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If you haven't already, please go read Sandy's entry for July 26. After I read it (and could quit laughing at the word picture she painted), I sent her a note, suggesting that she might want to do something similar to what I did some years ago---invent-a-spouse!

Back during the 1970's gasoline crisis, I found myself needing to get from college back to my hometown one weekend. This was during the time when gasoline was in short supply, and was being rationed to drivers based on several criteria, the complete list of which isn't important now.

Suffice it to say, I was going to need to stop for gasoline on my way between the two places, something necessitated by the rationing. Headed south on the interstate, I saw a station on the outskirts of Greensboro, and could see that the line wasn't too long, A sign proclaimed that they had plenty of gas. So I took the exit and pulled in.

The station wasn't allowing self-service, to prevent theft. So when it was my turn and I pulled up to the pump, an attendant came to my window. He looked to be college-aged himself, and was a chatty sort.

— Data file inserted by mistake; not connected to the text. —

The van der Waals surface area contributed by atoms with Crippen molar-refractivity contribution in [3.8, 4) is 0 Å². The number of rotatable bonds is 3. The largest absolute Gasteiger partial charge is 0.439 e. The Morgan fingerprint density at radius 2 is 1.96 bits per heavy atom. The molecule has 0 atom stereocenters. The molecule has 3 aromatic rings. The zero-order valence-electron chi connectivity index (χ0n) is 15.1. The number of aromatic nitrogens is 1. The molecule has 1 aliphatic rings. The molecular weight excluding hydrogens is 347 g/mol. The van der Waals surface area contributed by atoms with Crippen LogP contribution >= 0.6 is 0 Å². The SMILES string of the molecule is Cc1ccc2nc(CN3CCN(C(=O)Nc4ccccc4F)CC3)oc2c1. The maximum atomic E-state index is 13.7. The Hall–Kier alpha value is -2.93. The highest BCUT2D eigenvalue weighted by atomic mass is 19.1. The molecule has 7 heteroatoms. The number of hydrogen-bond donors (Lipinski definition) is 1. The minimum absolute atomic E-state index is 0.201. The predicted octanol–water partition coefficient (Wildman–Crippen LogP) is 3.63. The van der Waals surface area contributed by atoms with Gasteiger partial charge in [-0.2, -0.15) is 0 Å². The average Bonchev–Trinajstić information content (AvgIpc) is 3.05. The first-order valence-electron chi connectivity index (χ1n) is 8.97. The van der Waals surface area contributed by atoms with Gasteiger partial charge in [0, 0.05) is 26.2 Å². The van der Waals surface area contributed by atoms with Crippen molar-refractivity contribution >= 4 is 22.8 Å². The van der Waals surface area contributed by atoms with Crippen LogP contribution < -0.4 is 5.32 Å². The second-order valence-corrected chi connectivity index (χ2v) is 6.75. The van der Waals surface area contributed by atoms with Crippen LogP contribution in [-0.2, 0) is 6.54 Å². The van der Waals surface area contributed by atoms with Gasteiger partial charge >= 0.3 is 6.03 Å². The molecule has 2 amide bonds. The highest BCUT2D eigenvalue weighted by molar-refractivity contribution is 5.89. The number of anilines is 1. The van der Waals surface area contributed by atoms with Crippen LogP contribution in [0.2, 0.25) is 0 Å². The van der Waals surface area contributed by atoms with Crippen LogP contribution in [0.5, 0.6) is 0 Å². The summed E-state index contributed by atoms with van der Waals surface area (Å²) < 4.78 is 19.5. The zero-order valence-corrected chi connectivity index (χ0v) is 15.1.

He did all the station-attendant things, coming back to the car window after each whatever to chat a bit more. Well, I'm a little thick-headed about such things, but finally I picked up on the hint that he had a surcharge in mind for the gasoline, one that involved giving him something other than money. And I had no intention of obliging.

For once my brain kicked into gear quickly. Without stumbling with my words, I invented a husband. I said my husband, who remained unnamed for the occasion, was waiting for me in High Point (the next city after Greensboro on the interstate). I casually mentioned that if I wasn't there on time, he might get worried enough to hit the road looking for me, as he would be afraid I had run out of gas or something.

Since the attendant apparently hadn't noticed what ring I was wearing on my left hand, and since it was one with a wider band, I nudged it around so the smooth side showed. Just in case, you understand.

The story seemed to work. He finished up, got a little less chatty, took the money, and wished me a safe rest of my trip. I got out of there as fast as I could, ring still turned wrong-way-out. And I never went back to that particular station.

But I kept my husband in High Point handy, just in case.

Text © copyright 2000 Becky